Moreover, for whatever you do choose to purchase, buy locally whenever you can. This can make a big and positive impact on your carbon footprint.
My great grandmother was infamous for urging us not to rip the paper every Christmas morning. Now that I’m older and understand better, she was really onto something! We are reusing previous years' paper for as many years as we can make it stretch before it nearly falls to bits in our recycling bin. And once it’s gone, we aren’t replacing it. In the meantime, it still looks just as pretty as it ever did under the lights of the tree.
We also have plenty of reusable gift bags to last us many years. These work for birthdays and other celebrations, too! It's not just about having a green Christmas; sustainability works all year 'round.
We have a few large red bows (which we've given the moniker “tarantula bows” because they've existed in our family for generations and are mangled enough to show it). They look pretty terrible, but they’re actually kind of hilarious that way. We’ve all come to love them and dive to protect them if someone is handling them too roughly. Aside from these, though---which we can place strategically on top of whatever's most visible under the tree---we don't need any other ribbons or bows. Let your kids decorate the wrapping paper with markers. It's more fun, anyway, and it's a great way to involve them.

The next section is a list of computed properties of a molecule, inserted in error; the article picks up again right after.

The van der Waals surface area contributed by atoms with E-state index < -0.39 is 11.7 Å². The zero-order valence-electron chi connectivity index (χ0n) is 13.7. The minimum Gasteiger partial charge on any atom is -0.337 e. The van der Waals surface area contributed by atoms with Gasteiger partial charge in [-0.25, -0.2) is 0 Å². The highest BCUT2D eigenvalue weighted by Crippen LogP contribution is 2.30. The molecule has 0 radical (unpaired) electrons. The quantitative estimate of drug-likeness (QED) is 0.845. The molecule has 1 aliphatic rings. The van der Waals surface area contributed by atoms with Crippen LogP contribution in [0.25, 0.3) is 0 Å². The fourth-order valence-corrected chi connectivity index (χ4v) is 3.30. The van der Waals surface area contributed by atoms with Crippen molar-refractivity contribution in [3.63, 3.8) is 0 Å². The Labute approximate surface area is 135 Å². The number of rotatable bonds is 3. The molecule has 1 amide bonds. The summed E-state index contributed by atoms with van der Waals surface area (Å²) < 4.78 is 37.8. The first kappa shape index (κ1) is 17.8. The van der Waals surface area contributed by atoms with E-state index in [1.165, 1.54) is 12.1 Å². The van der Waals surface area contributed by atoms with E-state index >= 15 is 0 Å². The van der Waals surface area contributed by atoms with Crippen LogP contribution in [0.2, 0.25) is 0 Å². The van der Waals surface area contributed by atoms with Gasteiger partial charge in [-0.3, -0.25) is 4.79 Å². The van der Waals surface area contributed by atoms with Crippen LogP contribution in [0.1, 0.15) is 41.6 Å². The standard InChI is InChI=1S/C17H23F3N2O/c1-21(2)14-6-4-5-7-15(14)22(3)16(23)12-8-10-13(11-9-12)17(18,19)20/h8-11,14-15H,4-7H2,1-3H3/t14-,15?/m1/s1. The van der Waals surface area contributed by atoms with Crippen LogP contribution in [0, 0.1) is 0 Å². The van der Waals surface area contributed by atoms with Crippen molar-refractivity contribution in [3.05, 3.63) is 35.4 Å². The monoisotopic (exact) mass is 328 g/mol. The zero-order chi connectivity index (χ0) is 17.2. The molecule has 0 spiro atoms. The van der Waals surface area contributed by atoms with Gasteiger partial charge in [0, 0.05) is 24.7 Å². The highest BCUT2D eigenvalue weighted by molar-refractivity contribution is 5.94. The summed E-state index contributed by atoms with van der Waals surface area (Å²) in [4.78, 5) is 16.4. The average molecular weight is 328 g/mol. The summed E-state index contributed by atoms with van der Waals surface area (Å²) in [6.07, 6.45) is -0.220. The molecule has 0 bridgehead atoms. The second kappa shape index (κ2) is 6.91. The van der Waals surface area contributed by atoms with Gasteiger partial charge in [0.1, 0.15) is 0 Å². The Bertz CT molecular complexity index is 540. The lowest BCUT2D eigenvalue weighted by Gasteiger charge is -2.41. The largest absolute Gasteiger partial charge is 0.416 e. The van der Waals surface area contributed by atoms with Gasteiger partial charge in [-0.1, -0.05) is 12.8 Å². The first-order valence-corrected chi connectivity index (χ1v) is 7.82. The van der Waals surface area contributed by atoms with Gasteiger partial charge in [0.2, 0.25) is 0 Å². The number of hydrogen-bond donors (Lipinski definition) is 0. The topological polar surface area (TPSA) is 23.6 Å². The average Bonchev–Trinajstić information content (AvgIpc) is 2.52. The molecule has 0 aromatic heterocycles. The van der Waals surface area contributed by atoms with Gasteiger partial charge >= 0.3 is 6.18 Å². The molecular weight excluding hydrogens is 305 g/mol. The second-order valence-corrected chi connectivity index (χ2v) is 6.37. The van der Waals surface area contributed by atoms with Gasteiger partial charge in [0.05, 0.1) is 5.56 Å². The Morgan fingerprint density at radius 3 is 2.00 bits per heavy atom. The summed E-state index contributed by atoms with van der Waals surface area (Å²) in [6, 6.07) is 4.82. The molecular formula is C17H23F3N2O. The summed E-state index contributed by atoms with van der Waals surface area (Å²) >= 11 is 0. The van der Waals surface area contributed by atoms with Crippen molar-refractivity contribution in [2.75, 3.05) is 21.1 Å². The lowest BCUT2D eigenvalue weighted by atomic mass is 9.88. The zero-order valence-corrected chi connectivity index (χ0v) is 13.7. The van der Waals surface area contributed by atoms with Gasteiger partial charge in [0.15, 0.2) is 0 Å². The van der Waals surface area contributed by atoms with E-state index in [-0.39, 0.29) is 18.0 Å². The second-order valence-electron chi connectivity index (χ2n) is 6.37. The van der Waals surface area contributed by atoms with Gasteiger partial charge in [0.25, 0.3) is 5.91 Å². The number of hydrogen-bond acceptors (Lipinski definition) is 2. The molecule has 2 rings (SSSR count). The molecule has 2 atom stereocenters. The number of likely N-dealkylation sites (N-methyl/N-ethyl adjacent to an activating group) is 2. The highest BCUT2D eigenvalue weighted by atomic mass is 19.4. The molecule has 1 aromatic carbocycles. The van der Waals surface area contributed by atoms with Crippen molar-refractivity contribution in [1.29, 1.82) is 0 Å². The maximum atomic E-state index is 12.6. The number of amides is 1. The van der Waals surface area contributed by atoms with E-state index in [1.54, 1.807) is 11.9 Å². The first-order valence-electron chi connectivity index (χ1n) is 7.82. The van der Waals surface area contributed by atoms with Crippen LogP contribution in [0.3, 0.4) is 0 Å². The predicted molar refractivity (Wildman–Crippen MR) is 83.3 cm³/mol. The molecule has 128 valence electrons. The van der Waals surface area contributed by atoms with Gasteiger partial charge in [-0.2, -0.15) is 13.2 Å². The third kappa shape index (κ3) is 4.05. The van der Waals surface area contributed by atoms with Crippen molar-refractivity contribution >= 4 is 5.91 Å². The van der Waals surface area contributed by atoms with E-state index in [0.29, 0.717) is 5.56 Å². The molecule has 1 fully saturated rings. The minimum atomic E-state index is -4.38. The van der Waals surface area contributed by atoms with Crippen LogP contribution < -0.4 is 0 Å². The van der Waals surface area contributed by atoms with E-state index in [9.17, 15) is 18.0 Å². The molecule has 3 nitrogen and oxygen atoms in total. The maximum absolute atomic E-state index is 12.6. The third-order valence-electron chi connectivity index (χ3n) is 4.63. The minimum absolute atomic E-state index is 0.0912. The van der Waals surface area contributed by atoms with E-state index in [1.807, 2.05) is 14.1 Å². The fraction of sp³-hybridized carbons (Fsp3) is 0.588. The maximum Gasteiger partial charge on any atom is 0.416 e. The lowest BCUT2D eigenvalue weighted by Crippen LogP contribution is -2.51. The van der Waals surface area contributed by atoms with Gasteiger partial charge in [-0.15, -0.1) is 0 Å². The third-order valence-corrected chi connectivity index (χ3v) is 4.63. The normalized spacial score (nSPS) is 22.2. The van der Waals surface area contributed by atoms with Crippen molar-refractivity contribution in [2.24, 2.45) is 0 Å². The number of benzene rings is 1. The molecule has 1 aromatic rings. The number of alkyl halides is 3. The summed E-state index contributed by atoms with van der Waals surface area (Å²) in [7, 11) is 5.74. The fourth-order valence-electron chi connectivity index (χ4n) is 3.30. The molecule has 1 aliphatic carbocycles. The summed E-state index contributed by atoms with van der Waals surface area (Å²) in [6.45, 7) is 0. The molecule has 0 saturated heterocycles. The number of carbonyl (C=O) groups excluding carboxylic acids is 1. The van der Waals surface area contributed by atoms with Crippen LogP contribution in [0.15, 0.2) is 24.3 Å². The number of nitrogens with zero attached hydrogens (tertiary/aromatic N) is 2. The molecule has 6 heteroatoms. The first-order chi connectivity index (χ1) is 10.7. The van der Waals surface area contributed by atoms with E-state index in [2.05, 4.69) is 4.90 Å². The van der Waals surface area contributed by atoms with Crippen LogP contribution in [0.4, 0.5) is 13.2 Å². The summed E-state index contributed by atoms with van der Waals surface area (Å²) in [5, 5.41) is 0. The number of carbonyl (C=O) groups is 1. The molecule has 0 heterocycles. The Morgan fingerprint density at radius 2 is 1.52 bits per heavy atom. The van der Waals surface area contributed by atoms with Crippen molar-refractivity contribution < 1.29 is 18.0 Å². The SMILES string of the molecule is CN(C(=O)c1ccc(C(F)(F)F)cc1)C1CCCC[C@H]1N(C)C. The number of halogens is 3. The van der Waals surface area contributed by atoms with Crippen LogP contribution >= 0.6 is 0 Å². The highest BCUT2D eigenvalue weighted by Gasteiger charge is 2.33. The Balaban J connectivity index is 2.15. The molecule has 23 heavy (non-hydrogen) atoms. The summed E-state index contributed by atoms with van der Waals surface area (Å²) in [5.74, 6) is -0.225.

Choose more sustainable products instead of conventionally manufactured ones. Gifts made of natural and renewable materials are best by far. Many are specifically marked for sustainability. If you shop locally, make sure to ask your merchants for the sources of their products.
Just the other day, my six-year-old said to me out of the blue, “Do you remember that year I got my jungle gym for Christmas? It was so big — I didn’t even think there could be a present under blankets like that!”
That Christmas was three years ago, and it stuck with her half her life. Rather than lots of little presents (which, as much as we hate to admit it, might not be entirely memorable), consider a single big gift that will last for years. That's a much more sustainable option. We've never regretted having done this when we could. Similar fun and big ideas to the jungle gym would be a bike, a play house or a trampoline.
Buy fewer gifts; make them count.
For those of us who have a history of having more leftovers than we can freeze / turn into soup / repurpose into another meal somehow, consider revising the meal plan. Many grocery stores will sell partial portions of their "big serving" options if you simply ask. Downsize the meal plan to fit your family. No need to buy more than you need just because it's Christmas.
If you do end up buying more than you need, find a place to donate your excess. There are many hungry people at Christmastime and throughout the year.
More importantly, however, it's one that focuses on the true spirit of the season.
I'm fully aware that I'm writing this from a place of privilege compared to most of the world. Find a way to help others. For a bonus idea, if you're willing to forgo gifts this year and have the option financially, please consider donating what you would've spent to reputable charities who support people in need. Discuss it with your family. Make a difference not only this time of year, but whenever you can.
I'm sending you and yours all the love in the world. Happy holidays to you and yours!